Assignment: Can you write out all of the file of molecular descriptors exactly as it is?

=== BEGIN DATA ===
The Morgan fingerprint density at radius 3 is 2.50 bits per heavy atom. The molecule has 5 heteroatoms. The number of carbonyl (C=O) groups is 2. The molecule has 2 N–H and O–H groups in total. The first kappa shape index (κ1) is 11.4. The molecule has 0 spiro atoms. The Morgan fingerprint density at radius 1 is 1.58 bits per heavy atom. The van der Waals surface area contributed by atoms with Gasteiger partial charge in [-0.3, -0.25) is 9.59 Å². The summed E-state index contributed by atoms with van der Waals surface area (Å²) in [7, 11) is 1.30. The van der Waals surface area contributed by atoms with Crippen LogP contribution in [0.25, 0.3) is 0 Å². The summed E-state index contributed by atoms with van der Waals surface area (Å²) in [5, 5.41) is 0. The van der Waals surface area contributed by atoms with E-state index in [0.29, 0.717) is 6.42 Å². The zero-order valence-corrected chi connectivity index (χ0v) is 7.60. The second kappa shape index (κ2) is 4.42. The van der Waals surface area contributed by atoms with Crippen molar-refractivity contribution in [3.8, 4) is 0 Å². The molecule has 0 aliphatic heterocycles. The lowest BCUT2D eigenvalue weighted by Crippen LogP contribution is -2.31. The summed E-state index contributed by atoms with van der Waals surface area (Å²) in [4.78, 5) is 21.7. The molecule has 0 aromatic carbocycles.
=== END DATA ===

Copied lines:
The Morgan fingerprint density at radius 3 is 2.50 bits per heavy atom. The molecule has 5 heteroatoms. The number of carbonyl (C=O) groups is 2. The molecule has 2 N–H and O–H groups in total. The first kappa shape index (κ1) is 11.4. The molecule has 0 spiro atoms. The Morgan fingerprint density at radius 1 is 1.58 bits per heavy atom. The van der Waals surface area contributed by atoms with Gasteiger partial charge in [-0.3, -0.25) is 9.59 Å². The summed E-state index contributed by atoms with van der Waals surface area (Å²) in [7, 11) is 1.30. The van der Waals surface area contributed by atoms with Crippen LogP contribution in [0.25, 0.3) is 0 Å². The summed E-state index contributed by atoms with van der Waals surface area (Å²) in [5, 5.41) is 0. The van der Waals surface area contributed by atoms with E-state index in [0.29, 0.717) is 6.42 Å². The zero-order valence-corrected chi connectivity index (χ0v) is 7.60. The second kappa shape index (κ2) is 4.42. The van der Waals surface area contributed by atoms with Crippen molar-refractivity contribution in [3.8, 4) is 0 Å². The molecule has 0 aliphatic heterocycles. The lowest BCUT2D eigenvalue weighted by Crippen LogP contribution is -2.31. The summed E-state index contributed by atoms with van der Waals surface area (Å²) in [4.78, 5) is 21.7. The molecule has 0 aromatic carbocycles.